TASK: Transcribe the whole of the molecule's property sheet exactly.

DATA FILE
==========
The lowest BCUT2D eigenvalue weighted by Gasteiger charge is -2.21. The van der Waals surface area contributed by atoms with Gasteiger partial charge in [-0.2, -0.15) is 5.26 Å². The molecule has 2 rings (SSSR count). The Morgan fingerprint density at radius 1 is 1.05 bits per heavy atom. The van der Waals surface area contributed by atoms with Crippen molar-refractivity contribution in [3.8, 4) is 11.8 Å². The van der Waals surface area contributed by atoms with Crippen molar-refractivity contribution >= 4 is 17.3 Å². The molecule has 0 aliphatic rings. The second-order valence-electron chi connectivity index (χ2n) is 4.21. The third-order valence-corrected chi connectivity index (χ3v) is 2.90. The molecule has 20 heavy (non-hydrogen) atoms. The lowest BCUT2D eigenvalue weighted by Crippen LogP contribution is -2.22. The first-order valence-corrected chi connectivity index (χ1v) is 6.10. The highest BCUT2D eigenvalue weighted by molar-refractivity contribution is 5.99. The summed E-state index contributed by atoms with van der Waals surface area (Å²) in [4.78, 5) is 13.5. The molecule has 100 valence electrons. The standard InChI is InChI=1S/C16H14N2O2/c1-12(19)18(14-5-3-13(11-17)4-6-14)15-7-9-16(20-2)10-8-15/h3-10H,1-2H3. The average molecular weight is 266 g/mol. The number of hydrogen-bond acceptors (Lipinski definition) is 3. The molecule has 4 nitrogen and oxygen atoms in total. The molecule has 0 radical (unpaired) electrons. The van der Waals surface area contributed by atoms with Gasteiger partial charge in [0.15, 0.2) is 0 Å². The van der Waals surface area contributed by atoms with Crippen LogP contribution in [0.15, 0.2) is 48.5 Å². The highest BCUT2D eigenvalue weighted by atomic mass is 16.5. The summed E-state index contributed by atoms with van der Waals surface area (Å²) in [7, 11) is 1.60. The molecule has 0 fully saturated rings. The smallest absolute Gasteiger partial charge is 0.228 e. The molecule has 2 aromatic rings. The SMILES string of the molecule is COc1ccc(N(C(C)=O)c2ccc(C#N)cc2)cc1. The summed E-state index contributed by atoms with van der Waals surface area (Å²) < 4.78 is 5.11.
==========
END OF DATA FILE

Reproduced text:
The lowest BCUT2D eigenvalue weighted by Gasteiger charge is -2.21. The van der Waals surface area contributed by atoms with Gasteiger partial charge in [-0.2, -0.15) is 5.26 Å². The molecule has 2 rings (SSSR count). The Morgan fingerprint density at radius 1 is 1.05 bits per heavy atom. The van der Waals surface area contributed by atoms with Crippen molar-refractivity contribution in [3.8, 4) is 11.8 Å². The van der Waals surface area contributed by atoms with Crippen molar-refractivity contribution >= 4 is 17.3 Å². The molecule has 0 aliphatic rings. The second-order valence-electron chi connectivity index (χ2n) is 4.21. The third-order valence-corrected chi connectivity index (χ3v) is 2.90. The molecule has 20 heavy (non-hydrogen) atoms. The lowest BCUT2D eigenvalue weighted by Crippen LogP contribution is -2.22. The first-order valence-corrected chi connectivity index (χ1v) is 6.10. The highest BCUT2D eigenvalue weighted by molar-refractivity contribution is 5.99. The summed E-state index contributed by atoms with van der Waals surface area (Å²) in [4.78, 5) is 13.5. The molecule has 100 valence electrons. The standard InChI is InChI=1S/C16H14N2O2/c1-12(19)18(14-5-3-13(11-17)4-6-14)15-7-9-16(20-2)10-8-15/h3-10H,1-2H3. The average molecular weight is 266 g/mol. The number of hydrogen-bond acceptors (Lipinski definition) is 3. The molecule has 4 nitrogen and oxygen atoms in total. The molecule has 0 radical (unpaired) electrons. The van der Waals surface area contributed by atoms with Gasteiger partial charge in [0.15, 0.2) is 0 Å². The van der Waals surface area contributed by atoms with Crippen LogP contribution in [0.15, 0.2) is 48.5 Å². The highest BCUT2D eigenvalue weighted by atomic mass is 16.5. The summed E-state index contributed by atoms with van der Waals surface area (Å²) in [7, 11) is 1.60. The molecule has 0 fully saturated rings. The smallest absolute Gasteiger partial charge is 0.228 e. The molecule has 2 aromatic rings. The SMILES string of the molecule is COc1ccc(N(C(C)=O)c2ccc(C#N)cc2)cc1. The summed E-state index contributed by atoms with van der Waals surface area (Å²) < 4.78 is 5.11.